Hope you'll allow something of a stretch. I was reading a Newsweek article that prompted me looking up The Grapes of Wrath, this is a nice YT video regarding the film, and while it's a story, it's based on the actual events of the time, bringing them to life....like the Titanic film, in a way
Again, Newsweek got me wondering about some of these backstories, also Stephen King has mentioned her a lot in books past
To addendum, the Bridge thing seemed too morbid to me, but I opted to look at the trailer, the whole film is also on YouTube, as is this 2 part interview, perhaps a better sample of what to expect
Earl Root, passed away from cancer, he had come out to people like me and friends about his friend who wound up killing himself, and he was staunchly opposed, as I am too, being a religious person from my family upbringing, Suicide is just not the way to have your life end, and that is a disturbing video Also, to add to, someone was questioning how jumping into water can kill you, that's a somewhat good question, it's the impact and the cold I believe also playing a part, but you'd think that one might survive that, whereas jumping off a building to hard surfaces is surely more fatal We've had two cases I can recall in our own Metro of suicides reported.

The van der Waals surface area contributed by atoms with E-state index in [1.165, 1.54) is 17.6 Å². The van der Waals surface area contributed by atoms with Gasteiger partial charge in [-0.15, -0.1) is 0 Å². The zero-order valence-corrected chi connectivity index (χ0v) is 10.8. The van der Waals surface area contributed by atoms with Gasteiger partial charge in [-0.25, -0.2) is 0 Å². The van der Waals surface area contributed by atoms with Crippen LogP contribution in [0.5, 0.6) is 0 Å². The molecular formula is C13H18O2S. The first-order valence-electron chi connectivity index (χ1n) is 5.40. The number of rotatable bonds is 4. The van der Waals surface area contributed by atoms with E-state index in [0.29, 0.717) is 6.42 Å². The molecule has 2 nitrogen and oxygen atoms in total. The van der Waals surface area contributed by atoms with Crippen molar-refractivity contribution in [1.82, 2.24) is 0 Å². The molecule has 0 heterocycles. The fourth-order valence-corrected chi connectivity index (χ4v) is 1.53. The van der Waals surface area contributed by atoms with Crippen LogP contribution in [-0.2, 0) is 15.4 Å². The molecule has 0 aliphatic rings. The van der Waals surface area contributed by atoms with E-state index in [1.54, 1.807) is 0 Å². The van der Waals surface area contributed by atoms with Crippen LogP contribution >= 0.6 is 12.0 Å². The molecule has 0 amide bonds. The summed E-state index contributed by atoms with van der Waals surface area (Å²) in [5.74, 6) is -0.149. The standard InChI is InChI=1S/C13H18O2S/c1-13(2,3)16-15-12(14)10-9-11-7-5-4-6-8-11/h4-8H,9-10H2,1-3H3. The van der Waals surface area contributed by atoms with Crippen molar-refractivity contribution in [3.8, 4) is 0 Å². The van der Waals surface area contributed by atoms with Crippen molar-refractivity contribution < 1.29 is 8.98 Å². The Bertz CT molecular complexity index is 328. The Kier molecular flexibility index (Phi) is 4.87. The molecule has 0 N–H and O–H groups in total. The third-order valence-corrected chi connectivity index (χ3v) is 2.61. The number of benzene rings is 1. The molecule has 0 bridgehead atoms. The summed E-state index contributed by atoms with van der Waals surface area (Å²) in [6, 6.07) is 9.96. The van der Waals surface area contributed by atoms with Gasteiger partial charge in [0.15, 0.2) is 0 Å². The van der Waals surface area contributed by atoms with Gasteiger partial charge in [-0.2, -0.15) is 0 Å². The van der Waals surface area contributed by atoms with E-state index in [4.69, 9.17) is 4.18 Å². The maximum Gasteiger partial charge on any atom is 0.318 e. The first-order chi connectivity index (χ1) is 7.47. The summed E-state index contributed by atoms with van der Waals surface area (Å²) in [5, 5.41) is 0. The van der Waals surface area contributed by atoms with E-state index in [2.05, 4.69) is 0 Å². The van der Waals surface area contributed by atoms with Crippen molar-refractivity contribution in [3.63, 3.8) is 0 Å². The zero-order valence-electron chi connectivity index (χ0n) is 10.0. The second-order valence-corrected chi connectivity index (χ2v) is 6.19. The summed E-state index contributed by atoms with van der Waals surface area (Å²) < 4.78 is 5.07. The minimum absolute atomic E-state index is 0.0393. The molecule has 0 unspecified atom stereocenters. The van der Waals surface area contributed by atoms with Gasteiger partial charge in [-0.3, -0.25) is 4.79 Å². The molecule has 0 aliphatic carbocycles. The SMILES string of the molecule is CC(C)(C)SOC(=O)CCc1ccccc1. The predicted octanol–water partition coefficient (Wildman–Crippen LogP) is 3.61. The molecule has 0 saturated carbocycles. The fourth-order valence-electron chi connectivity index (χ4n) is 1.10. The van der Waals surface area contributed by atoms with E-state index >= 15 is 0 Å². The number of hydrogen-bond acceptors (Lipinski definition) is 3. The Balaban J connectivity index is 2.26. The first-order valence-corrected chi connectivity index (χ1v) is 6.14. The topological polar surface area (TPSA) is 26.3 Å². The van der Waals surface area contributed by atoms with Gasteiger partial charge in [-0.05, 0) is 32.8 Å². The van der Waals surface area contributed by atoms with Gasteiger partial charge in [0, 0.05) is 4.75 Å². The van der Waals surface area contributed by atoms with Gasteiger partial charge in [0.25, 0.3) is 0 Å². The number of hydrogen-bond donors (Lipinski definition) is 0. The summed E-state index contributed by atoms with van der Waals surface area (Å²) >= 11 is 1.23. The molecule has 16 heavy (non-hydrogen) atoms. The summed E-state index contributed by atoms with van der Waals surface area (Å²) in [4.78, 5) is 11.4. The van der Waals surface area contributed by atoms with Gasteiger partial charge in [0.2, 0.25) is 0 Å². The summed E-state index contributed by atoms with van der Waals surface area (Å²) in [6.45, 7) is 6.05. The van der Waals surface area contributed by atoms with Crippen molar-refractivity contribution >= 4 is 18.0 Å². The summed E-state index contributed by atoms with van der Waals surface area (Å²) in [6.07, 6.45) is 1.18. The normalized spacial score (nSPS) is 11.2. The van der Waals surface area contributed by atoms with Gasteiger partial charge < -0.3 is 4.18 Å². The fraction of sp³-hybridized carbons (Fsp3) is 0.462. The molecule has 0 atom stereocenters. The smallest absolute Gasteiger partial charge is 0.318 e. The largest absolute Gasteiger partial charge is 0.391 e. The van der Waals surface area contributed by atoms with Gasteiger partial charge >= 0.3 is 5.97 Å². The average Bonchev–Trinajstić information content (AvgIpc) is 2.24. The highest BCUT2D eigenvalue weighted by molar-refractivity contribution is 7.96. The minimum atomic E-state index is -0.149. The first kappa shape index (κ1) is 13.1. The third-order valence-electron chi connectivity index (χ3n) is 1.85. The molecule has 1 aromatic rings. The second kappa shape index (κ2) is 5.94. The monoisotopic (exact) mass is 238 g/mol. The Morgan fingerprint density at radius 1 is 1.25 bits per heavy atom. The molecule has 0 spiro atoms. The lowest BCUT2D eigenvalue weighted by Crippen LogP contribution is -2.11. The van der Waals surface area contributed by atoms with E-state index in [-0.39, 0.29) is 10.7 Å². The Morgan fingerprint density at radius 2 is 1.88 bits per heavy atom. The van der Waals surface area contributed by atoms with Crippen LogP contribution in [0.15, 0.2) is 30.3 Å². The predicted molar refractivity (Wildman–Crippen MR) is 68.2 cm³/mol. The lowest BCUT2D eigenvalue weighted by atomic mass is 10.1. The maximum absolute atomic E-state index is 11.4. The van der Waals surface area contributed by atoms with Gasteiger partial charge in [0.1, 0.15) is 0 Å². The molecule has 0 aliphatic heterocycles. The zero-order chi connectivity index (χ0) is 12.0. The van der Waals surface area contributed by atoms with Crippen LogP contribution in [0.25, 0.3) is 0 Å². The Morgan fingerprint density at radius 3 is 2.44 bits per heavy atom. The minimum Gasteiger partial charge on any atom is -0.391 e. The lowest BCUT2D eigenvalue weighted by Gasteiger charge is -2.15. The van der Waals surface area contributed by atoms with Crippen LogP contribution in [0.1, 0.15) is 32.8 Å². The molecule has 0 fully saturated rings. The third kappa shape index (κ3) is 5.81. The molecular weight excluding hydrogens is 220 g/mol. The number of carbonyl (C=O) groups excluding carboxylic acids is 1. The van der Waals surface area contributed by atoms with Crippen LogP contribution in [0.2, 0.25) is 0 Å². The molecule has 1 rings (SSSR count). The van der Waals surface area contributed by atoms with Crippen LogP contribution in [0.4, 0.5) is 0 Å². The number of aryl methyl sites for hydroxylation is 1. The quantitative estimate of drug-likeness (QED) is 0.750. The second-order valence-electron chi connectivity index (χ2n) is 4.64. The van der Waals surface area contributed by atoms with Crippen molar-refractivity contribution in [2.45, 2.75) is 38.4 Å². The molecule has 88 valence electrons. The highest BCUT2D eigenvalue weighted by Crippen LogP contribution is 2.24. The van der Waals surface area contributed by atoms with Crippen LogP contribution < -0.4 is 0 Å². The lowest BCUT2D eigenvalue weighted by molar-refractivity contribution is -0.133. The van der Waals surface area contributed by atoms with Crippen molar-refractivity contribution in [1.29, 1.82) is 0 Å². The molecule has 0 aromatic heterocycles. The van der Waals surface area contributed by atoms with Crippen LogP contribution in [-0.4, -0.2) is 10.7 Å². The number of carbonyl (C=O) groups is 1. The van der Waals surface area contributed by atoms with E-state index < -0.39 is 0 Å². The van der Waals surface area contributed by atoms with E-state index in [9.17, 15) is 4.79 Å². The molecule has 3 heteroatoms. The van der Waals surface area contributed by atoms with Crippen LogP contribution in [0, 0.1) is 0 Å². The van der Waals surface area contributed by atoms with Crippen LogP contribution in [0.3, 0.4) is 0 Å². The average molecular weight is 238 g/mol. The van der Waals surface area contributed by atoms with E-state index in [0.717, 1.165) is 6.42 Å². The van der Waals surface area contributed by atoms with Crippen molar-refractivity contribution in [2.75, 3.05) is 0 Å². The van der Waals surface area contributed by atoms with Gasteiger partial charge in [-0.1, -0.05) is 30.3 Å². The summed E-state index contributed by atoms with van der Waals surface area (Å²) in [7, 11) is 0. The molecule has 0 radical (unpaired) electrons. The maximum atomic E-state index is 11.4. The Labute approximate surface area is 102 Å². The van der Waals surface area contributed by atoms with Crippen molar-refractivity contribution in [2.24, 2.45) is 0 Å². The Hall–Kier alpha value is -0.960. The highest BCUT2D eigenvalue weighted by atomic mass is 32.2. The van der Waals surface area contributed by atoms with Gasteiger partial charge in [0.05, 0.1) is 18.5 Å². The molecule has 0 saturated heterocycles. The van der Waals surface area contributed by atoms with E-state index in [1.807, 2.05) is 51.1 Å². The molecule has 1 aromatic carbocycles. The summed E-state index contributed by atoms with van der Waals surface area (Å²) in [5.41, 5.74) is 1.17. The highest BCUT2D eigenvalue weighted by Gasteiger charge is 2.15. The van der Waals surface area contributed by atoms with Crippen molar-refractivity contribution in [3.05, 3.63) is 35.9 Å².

This post has been edited by Slamman on Monday, Apr 9 2012, 07:36
Also, to add to, someone was questioning how jumping into water can kill you, that's a somewhat good question, it's the impact and the cold I believe also playing a part, but you'd think that one might survive that, whereas jumping off a building to hard surfaces is surely more fatal We've had two cases I can recall in our own Metro of suicides reported.
I believe at a certain impact speed, hitting water is as good as hitting concrete.